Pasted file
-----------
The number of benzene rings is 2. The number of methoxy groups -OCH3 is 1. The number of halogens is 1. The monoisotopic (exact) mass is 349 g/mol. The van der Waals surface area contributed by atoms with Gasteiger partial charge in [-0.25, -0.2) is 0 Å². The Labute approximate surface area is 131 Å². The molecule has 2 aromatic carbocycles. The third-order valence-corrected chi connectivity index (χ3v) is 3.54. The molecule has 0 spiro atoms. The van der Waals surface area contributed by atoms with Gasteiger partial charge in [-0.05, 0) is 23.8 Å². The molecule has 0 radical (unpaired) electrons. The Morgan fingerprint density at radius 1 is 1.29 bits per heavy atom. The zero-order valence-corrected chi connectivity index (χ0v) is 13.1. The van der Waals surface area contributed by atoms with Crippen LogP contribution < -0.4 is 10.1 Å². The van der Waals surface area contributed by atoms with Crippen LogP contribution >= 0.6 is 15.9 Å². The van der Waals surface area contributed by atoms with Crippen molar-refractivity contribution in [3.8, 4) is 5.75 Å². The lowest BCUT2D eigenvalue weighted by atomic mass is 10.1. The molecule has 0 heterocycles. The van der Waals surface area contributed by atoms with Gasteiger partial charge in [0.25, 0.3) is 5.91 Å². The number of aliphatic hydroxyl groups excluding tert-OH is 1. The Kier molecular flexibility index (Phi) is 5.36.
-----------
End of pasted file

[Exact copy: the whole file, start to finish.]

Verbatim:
The number of benzene rings is 2. The number of methoxy groups -OCH3 is 1. The number of halogens is 1. The monoisotopic (exact) mass is 349 g/mol. The van der Waals surface area contributed by atoms with Gasteiger partial charge in [-0.25, -0.2) is 0 Å². The Labute approximate surface area is 131 Å². The molecule has 2 aromatic carbocycles. The third-order valence-corrected chi connectivity index (χ3v) is 3.54. The molecule has 0 spiro atoms. The van der Waals surface area contributed by atoms with Gasteiger partial charge in [-0.05, 0) is 23.8 Å². The molecule has 0 radical (unpaired) electrons. The Morgan fingerprint density at radius 1 is 1.29 bits per heavy atom. The zero-order valence-corrected chi connectivity index (χ0v) is 13.1. The van der Waals surface area contributed by atoms with Crippen LogP contribution < -0.4 is 10.1 Å². The van der Waals surface area contributed by atoms with Crippen LogP contribution >= 0.6 is 15.9 Å². The van der Waals surface area contributed by atoms with Crippen molar-refractivity contribution in [3.8, 4) is 5.75 Å². The lowest BCUT2D eigenvalue weighted by atomic mass is 10.1. The molecule has 0 heterocycles. The van der Waals surface area contributed by atoms with Gasteiger partial charge in [0.25, 0.3) is 5.91 Å². The number of aliphatic hydroxyl groups excluding tert-OH is 1. The Kier molecular flexibility index (Phi) is 5.36.